A Clarkson University mathematics student presented her research on how different types of exercise influence moods in a group of college students during the COVID-19 pandemic.
Nathalie Barrios ’22 has been working with Associate Professor of Physical Therapy Ali Boolani, who developed the idea during the COVID-19 pandemic, in response to his students’ feelings.
Prof. Boolani said that he “really wanted to find out what was going on with students during the first summer of the pandemic.” Nathalie Barrios started collecting data for this study on June 1, 2020, and completed the daily data collection on August 1, 2020. Boolani and the team wanted to know how Covid was impacting the students’ behaviors and how they felt during this time. While most researchers are interested in understanding how exercise impacts moods using traditional definitions of exercise (i.e. aerobic exercise, resistance training, yoga), the Boolani group decided to look at exercise through a philosophical lens.
Using data from 64 students who submitted a minimum of 14 daily surveys, the team wanted to explore how a person’s philosophical relationship with exercise impacted how they felt. According to their findings presented at the Greater New York American College of Sports Medicine (GNY ACSM) conference on April 9th, 2022, women felt less depressed on days they exercised with other people compared to days they exercised alone or did not exercise at all. Interestingly, men did not experience the same antidepressant benefits of exercising with other people. Further, the researchers also report that performing exercise alone increased feelings of energy the most compared to other exercise types, while any form of exercise was better than no exercise when it came to how energetic the participants felt the rest of the day.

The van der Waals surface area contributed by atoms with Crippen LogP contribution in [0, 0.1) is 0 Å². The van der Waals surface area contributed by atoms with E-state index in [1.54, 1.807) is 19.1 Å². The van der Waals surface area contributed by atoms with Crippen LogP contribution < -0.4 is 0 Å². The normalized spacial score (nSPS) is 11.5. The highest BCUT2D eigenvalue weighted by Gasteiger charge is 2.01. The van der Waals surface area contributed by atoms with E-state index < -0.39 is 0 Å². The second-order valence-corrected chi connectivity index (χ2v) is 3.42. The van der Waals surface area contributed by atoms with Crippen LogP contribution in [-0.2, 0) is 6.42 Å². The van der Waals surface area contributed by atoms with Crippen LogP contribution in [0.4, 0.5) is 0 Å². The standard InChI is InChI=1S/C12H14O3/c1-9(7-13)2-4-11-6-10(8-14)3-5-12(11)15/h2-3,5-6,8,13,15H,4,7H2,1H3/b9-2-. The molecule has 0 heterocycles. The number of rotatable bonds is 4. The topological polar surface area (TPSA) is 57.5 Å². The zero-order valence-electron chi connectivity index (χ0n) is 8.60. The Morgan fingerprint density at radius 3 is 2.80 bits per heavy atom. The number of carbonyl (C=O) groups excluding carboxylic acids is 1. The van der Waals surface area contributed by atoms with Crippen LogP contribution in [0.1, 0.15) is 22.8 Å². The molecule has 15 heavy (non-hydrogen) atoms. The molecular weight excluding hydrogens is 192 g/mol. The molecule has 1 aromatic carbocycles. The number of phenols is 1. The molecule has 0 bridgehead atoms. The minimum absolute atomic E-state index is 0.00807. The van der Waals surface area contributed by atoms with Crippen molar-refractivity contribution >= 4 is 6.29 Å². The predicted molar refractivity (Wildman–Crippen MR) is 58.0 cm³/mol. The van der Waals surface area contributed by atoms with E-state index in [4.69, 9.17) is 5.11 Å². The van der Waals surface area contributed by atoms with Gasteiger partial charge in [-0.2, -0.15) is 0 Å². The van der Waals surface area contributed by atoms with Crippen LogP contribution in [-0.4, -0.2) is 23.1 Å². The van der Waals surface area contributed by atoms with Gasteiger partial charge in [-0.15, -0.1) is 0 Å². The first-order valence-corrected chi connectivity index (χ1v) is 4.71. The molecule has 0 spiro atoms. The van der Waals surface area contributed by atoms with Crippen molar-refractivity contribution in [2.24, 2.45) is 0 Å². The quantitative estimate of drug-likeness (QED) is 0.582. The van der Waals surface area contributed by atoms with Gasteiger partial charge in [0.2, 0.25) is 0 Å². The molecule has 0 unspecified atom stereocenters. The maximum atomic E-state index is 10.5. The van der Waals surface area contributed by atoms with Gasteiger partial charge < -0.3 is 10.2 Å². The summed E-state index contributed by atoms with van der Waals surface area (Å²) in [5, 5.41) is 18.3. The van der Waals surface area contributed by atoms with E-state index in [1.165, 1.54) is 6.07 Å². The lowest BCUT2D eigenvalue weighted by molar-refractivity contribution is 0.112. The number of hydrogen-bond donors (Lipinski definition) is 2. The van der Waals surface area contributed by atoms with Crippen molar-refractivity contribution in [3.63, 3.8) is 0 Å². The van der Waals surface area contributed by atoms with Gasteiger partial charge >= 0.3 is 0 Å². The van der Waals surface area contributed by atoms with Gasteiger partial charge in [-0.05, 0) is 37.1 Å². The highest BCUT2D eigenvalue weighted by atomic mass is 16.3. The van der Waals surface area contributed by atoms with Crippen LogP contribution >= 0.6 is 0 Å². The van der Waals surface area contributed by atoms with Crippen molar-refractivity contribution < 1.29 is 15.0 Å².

Notably, the research was conducted in the Summer of 2020, when the Covid pandemic was looming large. Studies conducted during the pandemic have shown that people generally had a higher level of depression due to lack of social interaction. Exercise has always been used as a way to combat feelings of depression, which is why these researchers chose to study it. Physical activity induces the release of endorphins in the human body, which promotes feelings of happiness and pleasure. Based on these findings, a combination of physical activity and being around friends and family when exercising helped women feel significantly less depressed than when they exercised alone.
Barrios and Boolani worked on this study for almost two years with students from the mathematics department Sucharita Dodamgodage, Olaoluwa Ogunleye, Madushi Wickramasinghe, and Associate Professor of Mathematics at Clarkson Sumona Mondal, and Associate Professor of Exercise and Nutrition at the State University of New York at Plattsburgh Andreas Stamatis. The work presented was “just the beginning of our understanding of how individuals were impacted by the pandemic,” according to Boolani.
Over 140 students started the study and 64 students completed 14 or more days, while 40 individuals completed all 60 days of the study. Barrios and her team worked diligently through the data for the last 2 years to better understand how the philosophical approach to exercise impacted feelings of energy and depression.
Barrios is a Psychology and Mathematics double major in the graduating class of 2022. She worked nonstop for 60 days during the Summer of 202 to collect data, according to Boolani. She is currently writing code for machine learning models to predict how people feel based on their behavior throughout the day.